• Yvette E. McDonald, LCSW

Surviving Virtual School During the COVID-19 Pandemic

Updated: Jul 24

Tips to help you survive virtual school at home.



Today is the first day of virtual school for many students and caregivers and for some this concept is mind blowing.  Doing school in the midst of a pandemic seems doable and impossible all in the same breath. And for front line workers figuring out how to navigate the in’s and out’s regarding virtual school in addition to navigating the tremendous amount of stress, anxiety and overwhelm that comes with the duties of their job can be the recipe for a melt down.





The clients I have a privilege of working with that are front line workers ask, “How am I supposed to figure out how to virtually do this teaching thing when my emotions feel in such disarray?  All I feel is numb in the moment and I’m struggling to catch my own breath.” They report continuously getting emails and calls regarding starting school and then stress about how to have the child/children share a computer and get on the screen when they’re supposed to at their designated time while the other kids are doing school and again I’m doing this in the midst of my own mental health crisis.


I hear you and I can see you. For someone that’s been doing homeschooling for the past 11 years I have experience when it comes to teaching kids at home and that in and of itself is a difficult process, add onto that the chaos of what’s happening in our world today which has turned everything upside down.  Catch your breath let’s do a virtual school pep talk.


Tips to help survive virtual school at home:


Tip 1: Recognize, accept and work through the fact that this is new and with new stuff it can bring about feelings of overwhelm, anxiety and frustration.  All totally normal reactions!


Tip 2: Create a new normal.  


  1. Family Meeting: Let’s first start with a family meeting discussing the reality of the situation, expectations, limitations.  This time will also serve for you guys to discuss any concerns, fears or frustrations in order to problem solve them effectively prior to starting this new normal.

  2. Create a routine: Within this new normal we’re gonna need to create a new routine.  With families sharing computers, we need to discuss the layout regarding who needs to be on the computer based on the demands of each child's assignments in order to orchestrate to the best of our ability how the computer and morning meetings and virtual appointments with teachers are going to be navigated.

  3. Daily meditation/prayer & journaling: Next you’re going to need a daily pep talk for yourself as the caregiver, where you acknowledge the newness and changes of everything and show yourself some self-love.  Every morning you’re gonna have to wake up and love on yourself, telling yourself that we’re gonna get through this and giving yourself a dose of compassion and understanding.  Your brain and heart have to understand that this is new and this change is gift wrapped in chaos, so you have to give yourself mercy and grace as you navigate this new normal. Keep in mind that it takes 30 days to build a habit. 

  4. Daily Gratitude Exercises: Develop the habit of gratitude exercises.  My boys and I complete this task daily even before the crisis, in order to take advantage of all the emotional and mental benefits that come from practicing the habit of journaling in a gratitude journal.   Gratitude exercises really help transition the mind and take it out of a state of negativity. It's actually like a chemical reaction of sorts that happens in the chemistry of our brain. It helps you to get grounded in the moment as opposed to swallowed up in it all.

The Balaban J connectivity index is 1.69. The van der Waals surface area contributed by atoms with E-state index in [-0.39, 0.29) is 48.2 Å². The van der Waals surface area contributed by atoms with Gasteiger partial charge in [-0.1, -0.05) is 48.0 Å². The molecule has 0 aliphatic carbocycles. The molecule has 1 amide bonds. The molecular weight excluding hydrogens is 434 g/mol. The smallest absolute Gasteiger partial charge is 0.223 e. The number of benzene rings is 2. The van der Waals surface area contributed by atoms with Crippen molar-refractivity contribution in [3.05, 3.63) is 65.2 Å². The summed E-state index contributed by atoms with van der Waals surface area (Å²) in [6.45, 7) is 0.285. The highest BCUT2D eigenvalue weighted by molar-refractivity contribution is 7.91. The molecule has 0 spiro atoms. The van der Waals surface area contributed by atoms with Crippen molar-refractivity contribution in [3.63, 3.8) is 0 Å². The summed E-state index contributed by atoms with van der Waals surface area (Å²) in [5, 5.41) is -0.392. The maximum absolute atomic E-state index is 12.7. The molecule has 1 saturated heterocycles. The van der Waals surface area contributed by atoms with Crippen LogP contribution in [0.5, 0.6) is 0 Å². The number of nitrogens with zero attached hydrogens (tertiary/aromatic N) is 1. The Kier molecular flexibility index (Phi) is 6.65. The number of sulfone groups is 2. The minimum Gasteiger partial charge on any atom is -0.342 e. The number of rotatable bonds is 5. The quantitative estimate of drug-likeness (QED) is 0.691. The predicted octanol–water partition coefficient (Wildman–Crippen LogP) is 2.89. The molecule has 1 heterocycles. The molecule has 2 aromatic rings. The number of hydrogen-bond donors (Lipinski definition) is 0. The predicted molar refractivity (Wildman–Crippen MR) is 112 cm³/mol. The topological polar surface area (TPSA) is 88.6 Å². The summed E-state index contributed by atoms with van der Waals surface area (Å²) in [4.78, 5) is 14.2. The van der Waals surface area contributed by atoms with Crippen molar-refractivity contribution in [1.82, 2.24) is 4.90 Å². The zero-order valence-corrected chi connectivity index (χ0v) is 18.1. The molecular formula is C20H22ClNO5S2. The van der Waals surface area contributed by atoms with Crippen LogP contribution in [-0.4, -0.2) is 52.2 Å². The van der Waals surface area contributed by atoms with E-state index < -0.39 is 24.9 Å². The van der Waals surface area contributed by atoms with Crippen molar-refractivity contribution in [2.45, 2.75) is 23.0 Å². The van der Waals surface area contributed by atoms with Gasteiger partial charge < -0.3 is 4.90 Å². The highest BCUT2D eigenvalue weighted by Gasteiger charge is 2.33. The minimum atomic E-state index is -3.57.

5. Practice Self-Care: This is where you need to create not only an individual self care routine but one for your children and family.  It’s a time where you can reset and recharge. Self-care techniques can include: going for walk, green time, taking a long warm bath, talking with your counselor, unplugging from electronics, stretching/yoga, trying something new, practicing mediation, dancing, writing in your journal, being still, unstructured time, trying a new recipe, eating healthy, and getting rest.  There are various ways that you could love on yourself during this time and it’s not being selfish! You cannot pour from an empty cup!




Feeling like you breathing a little easier with these tips?  That’s my desire!  


You got this!


You’ll make it through. It’s not gonna be perfect and that’s totally okay. That's actually one of the bigger elements that you have to walk through. You are a front line person there is a lot going on and this whole schooling at home isn’t just a quick one, two, three I got this. Being a homeschooling mom myself it has taken me years, and I don’t say that word years lightly, to get to the systems that we have in place, the rhythm and flow and the ease of it.  But again this is something that has taken me years and for a good portion of the beginning part of it, it was my only job so there was a lot of time, energy, research, trial and error that went into getting where we are toay. You’re not going to achieve any level of that within this crisis nor are you expected to, it really is just doing the best you can within the circumstances. We are not aiming for perfection. Realistic expectations need to be created in order to survive this.  


Yvette E. McDonald is the owner and counselor at Traveling Light Counseling, a practice for individuals, couples and families helping them achieve a new normal within all the chaos that threatens their sanity. If you're in the Saint Lucie or Martin County Area and life isn't quite what you expected it to be at this point in your journey, please give me a call at 772-361-8448 for a free, 15-minute phone consultation.

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